Now I have no idea what I weigh, and don't much care. I'm about a size 26/28 in most clothing lines now that my body's set point has "reset" higher from dieting. The one line I had to cross in accepting the FA state of mind was that I thought I had to give up on this one fantasy. I know there's a stereotype about fat girls who like horses, as if it's some kind of freudian defect to har har about. That I could get over. Giving it up would be a lot harder.

This one last dream never changed throughout my life, even when others (like doing the Wild Cave Tour spelunking trip at Mammoth Cave) came and went as motivators to chase thin. I loved going to fairs and horse shows just to walk up and down the aisles. I love the smell of dust and hay. I love to watch them move, I love to do all the little chores of grooming, clipping, brushing, braiding. I didn’t want to give up that part of my identity.

But maybe I don’t.

Now that I'm working my way through the stages of fat acceptance, I'm also learning to think outside the fantasy. For example, did you know that you can put a saddle on a Clydesdale? Also, quarter horses can come pretty big; Ours were 16 and 17 hands and they carried me just fine. Sure I'd need a step to mount until my leg muscles caught up to the jump, but does that matter so much? If I toss the fear that everyone will laugh at the fat chick on the horse, is there really any reason why I have to be six sizes smaller, just to grant myself permission to do something I love?

This is my fantasy of being thin.


And this is me letting go of it.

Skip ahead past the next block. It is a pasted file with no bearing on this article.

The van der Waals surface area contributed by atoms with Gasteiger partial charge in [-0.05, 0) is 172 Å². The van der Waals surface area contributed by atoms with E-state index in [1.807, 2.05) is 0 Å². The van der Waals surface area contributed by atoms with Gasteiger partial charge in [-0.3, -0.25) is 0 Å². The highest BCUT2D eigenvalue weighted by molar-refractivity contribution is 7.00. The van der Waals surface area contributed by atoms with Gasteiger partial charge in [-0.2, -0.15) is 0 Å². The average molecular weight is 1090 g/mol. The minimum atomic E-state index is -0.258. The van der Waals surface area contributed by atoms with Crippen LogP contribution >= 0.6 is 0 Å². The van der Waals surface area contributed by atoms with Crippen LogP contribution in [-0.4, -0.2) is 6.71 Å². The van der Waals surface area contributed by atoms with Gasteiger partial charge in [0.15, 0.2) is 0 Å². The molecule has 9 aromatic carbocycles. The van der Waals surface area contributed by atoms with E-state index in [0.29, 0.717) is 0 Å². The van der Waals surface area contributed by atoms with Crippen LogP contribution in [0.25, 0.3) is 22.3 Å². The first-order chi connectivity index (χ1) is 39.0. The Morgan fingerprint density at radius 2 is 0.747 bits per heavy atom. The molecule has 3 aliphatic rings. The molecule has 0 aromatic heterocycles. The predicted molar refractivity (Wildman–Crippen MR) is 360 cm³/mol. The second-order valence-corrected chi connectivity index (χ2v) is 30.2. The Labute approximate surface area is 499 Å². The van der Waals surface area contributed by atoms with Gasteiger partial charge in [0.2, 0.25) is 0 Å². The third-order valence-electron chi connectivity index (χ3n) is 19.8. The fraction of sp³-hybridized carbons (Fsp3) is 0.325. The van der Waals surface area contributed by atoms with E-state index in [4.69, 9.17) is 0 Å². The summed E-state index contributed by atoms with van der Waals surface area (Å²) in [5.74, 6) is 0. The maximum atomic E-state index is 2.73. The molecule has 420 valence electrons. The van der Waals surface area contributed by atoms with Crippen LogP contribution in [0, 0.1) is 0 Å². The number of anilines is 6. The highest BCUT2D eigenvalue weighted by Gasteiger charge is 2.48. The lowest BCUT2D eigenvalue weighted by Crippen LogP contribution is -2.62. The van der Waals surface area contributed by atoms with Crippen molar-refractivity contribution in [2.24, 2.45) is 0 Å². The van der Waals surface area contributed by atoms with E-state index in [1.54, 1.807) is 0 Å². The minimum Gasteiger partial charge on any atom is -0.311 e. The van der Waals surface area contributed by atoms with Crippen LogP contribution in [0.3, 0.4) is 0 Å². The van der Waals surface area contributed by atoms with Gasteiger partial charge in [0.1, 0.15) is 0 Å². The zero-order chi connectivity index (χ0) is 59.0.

17 comments:

Kat said...

Thank you for this. Inspires me to stir up some old dreams and see what I can do about making them come true.

If it helps any, I believe in you and your dream. Bravo!

Fillyjonk said...

Goddamn this post is awesome. Please please please keep us updated as events unfold!

liz said...

What fillyjonk said!

April D said...

Oh my goodness thank you. I keep going back to Kate's FOBT blog whenever I start feeling down but to see someone play it out and set down their own fantasty (to which I have to admit I feel a strong connection as I love horses and really miss riding) and how they plan to break out of it has really inspired me.

Thank you for sharing and encouraging me and others as well I'm sure to start finding those dreams we've been putting off and actually set them in motion! :)

Kate Harding said...

Woo hoo! I can't wait to hear what happens!

miriam-heddy said...

I'm curious about the horse weight limit. That seems counterintuitive to me, given that, at one time (not all *that* long ago), everyone rode horses to get around.